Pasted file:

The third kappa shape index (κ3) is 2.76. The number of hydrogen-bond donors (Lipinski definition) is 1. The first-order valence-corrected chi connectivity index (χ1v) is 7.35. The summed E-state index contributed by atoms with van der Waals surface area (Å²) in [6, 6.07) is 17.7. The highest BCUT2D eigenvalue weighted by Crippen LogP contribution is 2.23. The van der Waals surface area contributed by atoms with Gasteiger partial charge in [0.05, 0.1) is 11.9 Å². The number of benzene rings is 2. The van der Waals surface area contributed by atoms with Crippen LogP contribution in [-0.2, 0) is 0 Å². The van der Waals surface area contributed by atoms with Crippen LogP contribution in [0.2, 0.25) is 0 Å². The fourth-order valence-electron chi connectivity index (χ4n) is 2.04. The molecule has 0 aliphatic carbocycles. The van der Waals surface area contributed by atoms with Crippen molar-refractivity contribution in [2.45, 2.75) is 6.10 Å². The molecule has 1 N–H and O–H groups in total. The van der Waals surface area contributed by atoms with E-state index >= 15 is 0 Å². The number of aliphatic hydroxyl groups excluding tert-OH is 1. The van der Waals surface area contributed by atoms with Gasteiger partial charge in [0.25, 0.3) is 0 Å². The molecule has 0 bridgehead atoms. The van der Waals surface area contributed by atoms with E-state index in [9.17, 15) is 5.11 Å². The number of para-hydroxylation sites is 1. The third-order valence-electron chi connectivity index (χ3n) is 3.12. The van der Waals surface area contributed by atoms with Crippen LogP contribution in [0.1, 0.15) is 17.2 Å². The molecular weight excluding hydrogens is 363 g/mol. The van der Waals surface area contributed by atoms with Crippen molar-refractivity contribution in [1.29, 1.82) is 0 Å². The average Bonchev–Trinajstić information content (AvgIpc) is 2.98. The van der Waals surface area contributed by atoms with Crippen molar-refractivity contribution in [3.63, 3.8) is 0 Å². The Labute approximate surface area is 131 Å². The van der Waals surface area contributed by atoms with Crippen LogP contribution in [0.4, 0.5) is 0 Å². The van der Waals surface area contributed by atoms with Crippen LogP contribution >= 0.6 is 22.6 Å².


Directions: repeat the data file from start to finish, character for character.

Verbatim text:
The third kappa shape index (κ3) is 2.76. The number of hydrogen-bond donors (Lipinski definition) is 1. The first-order valence-corrected chi connectivity index (χ1v) is 7.35. The summed E-state index contributed by atoms with van der Waals surface area (Å²) in [6, 6.07) is 17.7. The highest BCUT2D eigenvalue weighted by Crippen LogP contribution is 2.23. The van der Waals surface area contributed by atoms with Gasteiger partial charge in [0.05, 0.1) is 11.9 Å². The number of benzene rings is 2. The van der Waals surface area contributed by atoms with Crippen LogP contribution in [-0.2, 0) is 0 Å². The van der Waals surface area contributed by atoms with Crippen LogP contribution in [0.2, 0.25) is 0 Å². The fourth-order valence-electron chi connectivity index (χ4n) is 2.04. The molecule has 0 aliphatic carbocycles. The van der Waals surface area contributed by atoms with Crippen molar-refractivity contribution in [2.45, 2.75) is 6.10 Å². The molecule has 1 N–H and O–H groups in total. The van der Waals surface area contributed by atoms with E-state index >= 15 is 0 Å². The number of aliphatic hydroxyl groups excluding tert-OH is 1. The van der Waals surface area contributed by atoms with Gasteiger partial charge in [0.25, 0.3) is 0 Å². The molecule has 0 bridgehead atoms. The van der Waals surface area contributed by atoms with E-state index in [9.17, 15) is 5.11 Å². The number of para-hydroxylation sites is 1. The third-order valence-electron chi connectivity index (χ3n) is 3.12. The van der Waals surface area contributed by atoms with Crippen LogP contribution in [0.1, 0.15) is 17.2 Å². The molecular weight excluding hydrogens is 363 g/mol. The van der Waals surface area contributed by atoms with Crippen molar-refractivity contribution in [1.29, 1.82) is 0 Å². The average Bonchev–Trinajstić information content (AvgIpc) is 2.98. The van der Waals surface area contributed by atoms with Crippen molar-refractivity contribution in [3.63, 3.8) is 0 Å². The Labute approximate surface area is 131 Å². The van der Waals surface area contributed by atoms with Crippen LogP contribution in [0.4, 0.5) is 0 Å². The van der Waals surface area contributed by atoms with Crippen LogP contribution >= 0.6 is 22.6 Å².